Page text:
Big Z Making Life EZ for Knicks

By Jerald LeVon Hoover
Updated: November 9, 2007

NEW YORK — All things considered, the New York Knicks can almost say that they’ve hit the Lottery. Well, if not the Lottery they certainly can boast that they’ve hit the jackpot with the Draft Day acquisition — more like coup — of their beastly power forward, Zach Randolph.

During the Lottery selection (for the NBA Draft), the Knick organization collectively held their breath praying that the Chicago Bulls, who had the right to swap first round picks courtesy of the Eddy Curry trade, wouldn’t win the rights to prize pick Greg Oden.

That honor went to the Portland Trailblazers. Once the Blazers knew they had the top pick the wheels were in motion to rid themselves of Randolph, who seemed to find as much trouble off the court as he gathered rebounds with reckless abandon on it.

In the end, it looks like the Knicks will owe the Blazers a measure of thanks for practically giving Randolph away. When you consider the fact that last season he averaged a career high 23 points and over 10 rebounds per game (the only one in the entire NBA to do such) and all they got in return was an outdated Steve Francis and a still developing Channing Frye.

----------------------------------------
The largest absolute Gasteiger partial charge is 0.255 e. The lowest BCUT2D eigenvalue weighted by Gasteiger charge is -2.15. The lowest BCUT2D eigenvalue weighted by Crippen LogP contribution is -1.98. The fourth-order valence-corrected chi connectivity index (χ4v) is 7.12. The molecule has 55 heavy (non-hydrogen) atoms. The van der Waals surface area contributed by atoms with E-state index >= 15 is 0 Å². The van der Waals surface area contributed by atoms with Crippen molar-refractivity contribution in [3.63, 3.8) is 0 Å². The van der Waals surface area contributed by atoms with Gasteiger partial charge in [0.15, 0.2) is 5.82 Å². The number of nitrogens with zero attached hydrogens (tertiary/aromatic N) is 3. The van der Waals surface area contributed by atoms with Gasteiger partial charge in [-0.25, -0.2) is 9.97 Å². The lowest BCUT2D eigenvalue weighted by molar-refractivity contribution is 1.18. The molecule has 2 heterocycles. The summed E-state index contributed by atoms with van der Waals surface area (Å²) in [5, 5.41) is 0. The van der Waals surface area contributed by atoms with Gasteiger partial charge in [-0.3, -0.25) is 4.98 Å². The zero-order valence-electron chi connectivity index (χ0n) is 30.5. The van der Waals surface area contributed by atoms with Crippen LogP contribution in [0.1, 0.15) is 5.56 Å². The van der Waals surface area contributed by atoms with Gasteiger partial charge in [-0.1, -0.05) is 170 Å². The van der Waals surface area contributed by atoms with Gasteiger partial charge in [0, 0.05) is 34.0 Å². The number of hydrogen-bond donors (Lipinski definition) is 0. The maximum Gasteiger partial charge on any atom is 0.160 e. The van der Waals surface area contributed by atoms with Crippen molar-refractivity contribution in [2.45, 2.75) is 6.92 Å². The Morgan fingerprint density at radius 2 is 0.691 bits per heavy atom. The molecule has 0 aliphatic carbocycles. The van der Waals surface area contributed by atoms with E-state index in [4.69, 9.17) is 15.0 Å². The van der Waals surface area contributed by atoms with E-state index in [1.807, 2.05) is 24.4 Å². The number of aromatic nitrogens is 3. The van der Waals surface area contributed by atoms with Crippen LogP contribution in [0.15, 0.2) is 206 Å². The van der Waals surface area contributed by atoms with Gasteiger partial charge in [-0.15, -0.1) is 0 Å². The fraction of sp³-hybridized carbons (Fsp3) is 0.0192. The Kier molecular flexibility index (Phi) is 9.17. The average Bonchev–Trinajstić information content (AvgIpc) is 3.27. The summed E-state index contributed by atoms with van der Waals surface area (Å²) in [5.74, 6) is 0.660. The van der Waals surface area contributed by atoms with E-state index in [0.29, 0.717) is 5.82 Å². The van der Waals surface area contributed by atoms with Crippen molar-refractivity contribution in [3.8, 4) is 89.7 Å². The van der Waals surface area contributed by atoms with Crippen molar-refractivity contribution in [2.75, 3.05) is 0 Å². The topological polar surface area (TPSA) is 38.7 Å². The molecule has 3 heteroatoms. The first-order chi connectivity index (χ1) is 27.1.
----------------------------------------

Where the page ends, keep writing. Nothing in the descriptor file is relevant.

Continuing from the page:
Francis was speedily bought out of his contract and has since signed on with the Houston Rockets and is riding the bench. Frye is coming of the Blazers bench behind the immerging second year man, LaMarcus Aldridge. Oden, who sustained a knee injury over the summer, is out for the season following microfracture surgery.

Meanwhile back in New York, the Knicks must be clicking their heels. Because it’s been eons (if at all) since they’ve had a power forward with of this magnitude. Randolph is a far superior scorer than former Knick Charles Oakley and he’s just as good of a rebounder (if not better).

And Oakley was known to have a very decent 15-footer, but guess what, so does Randolph, as his shot sails high arching into the air and falls so delicately into the net.

He may not have the same raw and brute strength as Anthony Mason, but Mason couldn’t come close to Randolph’s indefensible low post moves; and they are both lefties.

Entering Friday’s game against Orlando, Randolph has become only the second Knick ever to record a double-double in the first three games of the season. The last person to accomplish this feat was Patrick Ewing in 1992.

For all of the talk regarding an adjustment period between behemoths Curry and Randolph sharing space and shots, it looks like each player is making the other look even better and rather quickly at that.

Curry seems to be engaging more intently on the defensive end. Head coach Isiah Thomas even alluded to the fact that you don’t often equate the word defense in describing Curry.

But, there he was during the very late stages of the fourth quarter of the Denver Nugget game asserting himself by blocking a shot and grabbing key rebounds in traffic and overall being a force.

He and Randolph also happened to genuinely like each other off the court as well. Barring an injury and if this keeps up, the Knicks can be on their way to having a very special season.